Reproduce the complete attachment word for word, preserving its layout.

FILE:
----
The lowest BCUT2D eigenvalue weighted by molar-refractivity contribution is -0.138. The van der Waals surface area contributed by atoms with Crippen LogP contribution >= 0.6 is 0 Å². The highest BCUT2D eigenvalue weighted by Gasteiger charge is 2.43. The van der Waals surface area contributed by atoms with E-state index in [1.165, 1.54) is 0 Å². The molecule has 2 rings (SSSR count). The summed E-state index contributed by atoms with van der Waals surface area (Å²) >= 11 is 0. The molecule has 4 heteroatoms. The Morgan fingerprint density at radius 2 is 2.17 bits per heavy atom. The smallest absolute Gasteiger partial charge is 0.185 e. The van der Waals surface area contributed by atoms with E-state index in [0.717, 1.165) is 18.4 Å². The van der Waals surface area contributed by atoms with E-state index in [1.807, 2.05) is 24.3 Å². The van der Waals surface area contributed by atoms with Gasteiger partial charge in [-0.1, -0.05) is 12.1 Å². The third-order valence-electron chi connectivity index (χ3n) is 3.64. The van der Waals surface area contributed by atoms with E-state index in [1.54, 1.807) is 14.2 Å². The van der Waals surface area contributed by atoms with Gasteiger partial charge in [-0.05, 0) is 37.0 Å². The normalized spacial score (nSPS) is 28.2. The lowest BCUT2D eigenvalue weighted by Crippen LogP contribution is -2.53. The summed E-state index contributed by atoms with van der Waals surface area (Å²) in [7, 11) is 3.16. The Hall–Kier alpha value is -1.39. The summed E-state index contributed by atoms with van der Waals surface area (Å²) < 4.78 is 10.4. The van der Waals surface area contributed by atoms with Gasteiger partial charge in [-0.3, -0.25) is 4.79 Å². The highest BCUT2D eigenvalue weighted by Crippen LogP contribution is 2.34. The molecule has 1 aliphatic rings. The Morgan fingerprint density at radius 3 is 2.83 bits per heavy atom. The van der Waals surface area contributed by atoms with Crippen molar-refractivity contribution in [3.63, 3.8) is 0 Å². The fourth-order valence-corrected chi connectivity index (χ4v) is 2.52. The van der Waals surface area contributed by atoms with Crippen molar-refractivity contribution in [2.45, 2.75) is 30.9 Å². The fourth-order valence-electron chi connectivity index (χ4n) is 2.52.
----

The lowest BCUT2D eigenvalue weighted by molar-refractivity contribution is -0.138. The van der Waals surface area contributed by atoms with Crippen LogP contribution >= 0.6 is 0 Å². The highest BCUT2D eigenvalue weighted by Gasteiger charge is 2.43. The van der Waals surface area contributed by atoms with E-state index in [1.165, 1.54) is 0 Å². The molecule has 2 rings (SSSR count). The summed E-state index contributed by atoms with van der Waals surface area (Å²) >= 11 is 0. The molecule has 4 heteroatoms. The Morgan fingerprint density at radius 2 is 2.17 bits per heavy atom. The smallest absolute Gasteiger partial charge is 0.185 e. The van der Waals surface area contributed by atoms with E-state index in [0.717, 1.165) is 18.4 Å². The van der Waals surface area contributed by atoms with E-state index in [1.807, 2.05) is 24.3 Å². The van der Waals surface area contributed by atoms with Gasteiger partial charge in [-0.1, -0.05) is 12.1 Å². The third-order valence-electron chi connectivity index (χ3n) is 3.64. The van der Waals surface area contributed by atoms with E-state index in [1.54, 1.807) is 14.2 Å². The van der Waals surface area contributed by atoms with Gasteiger partial charge in [-0.05, 0) is 37.0 Å². The normalized spacial score (nSPS) is 28.2. The lowest BCUT2D eigenvalue weighted by Crippen LogP contribution is -2.53. The summed E-state index contributed by atoms with van der Waals surface area (Å²) in [7, 11) is 3.16. The Hall–Kier alpha value is -1.39. The summed E-state index contributed by atoms with van der Waals surface area (Å²) < 4.78 is 10.4. The van der Waals surface area contributed by atoms with Gasteiger partial charge in [-0.3, -0.25) is 4.79 Å². The highest BCUT2D eigenvalue weighted by Crippen LogP contribution is 2.34. The molecule has 1 aliphatic rings. The Morgan fingerprint density at radius 3 is 2.83 bits per heavy atom. The van der Waals surface area contributed by atoms with Crippen molar-refractivity contribution in [3.63, 3.8) is 0 Å². The fourth-order valence-corrected chi connectivity index (χ4v) is 2.52. The van der Waals surface area contributed by atoms with Crippen molar-refractivity contribution in [2.45, 2.75) is 30.9 Å². The fourth-order valence-electron chi connectivity index (χ4n) is 2.52.